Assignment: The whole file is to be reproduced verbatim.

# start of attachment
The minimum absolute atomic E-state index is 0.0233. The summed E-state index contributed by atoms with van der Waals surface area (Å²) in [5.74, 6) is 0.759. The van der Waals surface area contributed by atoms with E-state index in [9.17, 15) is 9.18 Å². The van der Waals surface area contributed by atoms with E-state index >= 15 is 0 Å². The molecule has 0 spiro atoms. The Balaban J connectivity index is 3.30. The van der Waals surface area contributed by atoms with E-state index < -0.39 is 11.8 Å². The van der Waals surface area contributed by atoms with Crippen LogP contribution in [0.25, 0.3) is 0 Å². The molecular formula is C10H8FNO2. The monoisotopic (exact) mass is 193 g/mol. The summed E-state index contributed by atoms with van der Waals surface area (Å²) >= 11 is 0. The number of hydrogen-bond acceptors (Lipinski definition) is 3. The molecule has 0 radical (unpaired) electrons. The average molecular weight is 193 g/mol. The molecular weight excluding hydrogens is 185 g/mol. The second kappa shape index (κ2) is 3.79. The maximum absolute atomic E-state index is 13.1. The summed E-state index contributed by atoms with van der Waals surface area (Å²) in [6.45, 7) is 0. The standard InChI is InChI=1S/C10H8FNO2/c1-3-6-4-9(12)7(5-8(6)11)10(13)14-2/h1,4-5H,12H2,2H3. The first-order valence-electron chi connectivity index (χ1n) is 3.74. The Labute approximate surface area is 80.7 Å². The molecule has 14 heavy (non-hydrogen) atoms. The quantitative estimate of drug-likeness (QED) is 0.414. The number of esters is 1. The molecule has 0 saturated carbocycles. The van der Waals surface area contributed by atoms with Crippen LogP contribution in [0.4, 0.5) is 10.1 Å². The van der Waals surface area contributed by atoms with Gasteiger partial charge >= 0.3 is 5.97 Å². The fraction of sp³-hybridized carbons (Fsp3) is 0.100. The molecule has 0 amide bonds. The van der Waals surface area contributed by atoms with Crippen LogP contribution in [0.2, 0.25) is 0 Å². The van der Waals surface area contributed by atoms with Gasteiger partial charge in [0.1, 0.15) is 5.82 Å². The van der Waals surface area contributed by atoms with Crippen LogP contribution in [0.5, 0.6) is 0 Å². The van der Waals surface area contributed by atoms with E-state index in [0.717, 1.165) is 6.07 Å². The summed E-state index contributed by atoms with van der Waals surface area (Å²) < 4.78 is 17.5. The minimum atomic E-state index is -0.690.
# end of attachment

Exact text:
The minimum absolute atomic E-state index is 0.0233. The summed E-state index contributed by atoms with van der Waals surface area (Å²) in [5.74, 6) is 0.759. The van der Waals surface area contributed by atoms with E-state index in [9.17, 15) is 9.18 Å². The van der Waals surface area contributed by atoms with E-state index >= 15 is 0 Å². The molecule has 0 spiro atoms. The Balaban J connectivity index is 3.30. The van der Waals surface area contributed by atoms with E-state index < -0.39 is 11.8 Å². The van der Waals surface area contributed by atoms with Crippen LogP contribution in [0.25, 0.3) is 0 Å². The molecular formula is C10H8FNO2. The monoisotopic (exact) mass is 193 g/mol. The summed E-state index contributed by atoms with van der Waals surface area (Å²) >= 11 is 0. The number of hydrogen-bond acceptors (Lipinski definition) is 3. The molecule has 0 radical (unpaired) electrons. The average molecular weight is 193 g/mol. The molecular weight excluding hydrogens is 185 g/mol. The second kappa shape index (κ2) is 3.79. The maximum absolute atomic E-state index is 13.1. The summed E-state index contributed by atoms with van der Waals surface area (Å²) in [6.45, 7) is 0. The standard InChI is InChI=1S/C10H8FNO2/c1-3-6-4-9(12)7(5-8(6)11)10(13)14-2/h1,4-5H,12H2,2H3. The first-order valence-electron chi connectivity index (χ1n) is 3.74. The Labute approximate surface area is 80.7 Å². The molecule has 14 heavy (non-hydrogen) atoms. The quantitative estimate of drug-likeness (QED) is 0.414. The number of esters is 1. The molecule has 0 saturated carbocycles. The van der Waals surface area contributed by atoms with Crippen LogP contribution in [0.4, 0.5) is 10.1 Å². The van der Waals surface area contributed by atoms with Gasteiger partial charge >= 0.3 is 5.97 Å². The fraction of sp³-hybridized carbons (Fsp3) is 0.100. The molecule has 0 amide bonds. The van der Waals surface area contributed by atoms with Crippen LogP contribution in [0.2, 0.25) is 0 Å². The van der Waals surface area contributed by atoms with Gasteiger partial charge in [0.1, 0.15) is 5.82 Å². The van der Waals surface area contributed by atoms with Crippen LogP contribution in [0.5, 0.6) is 0 Å². The van der Waals surface area contributed by atoms with E-state index in [0.717, 1.165) is 6.07 Å². The summed E-state index contributed by atoms with van der Waals surface area (Å²) < 4.78 is 17.5. The minimum atomic E-state index is -0.690.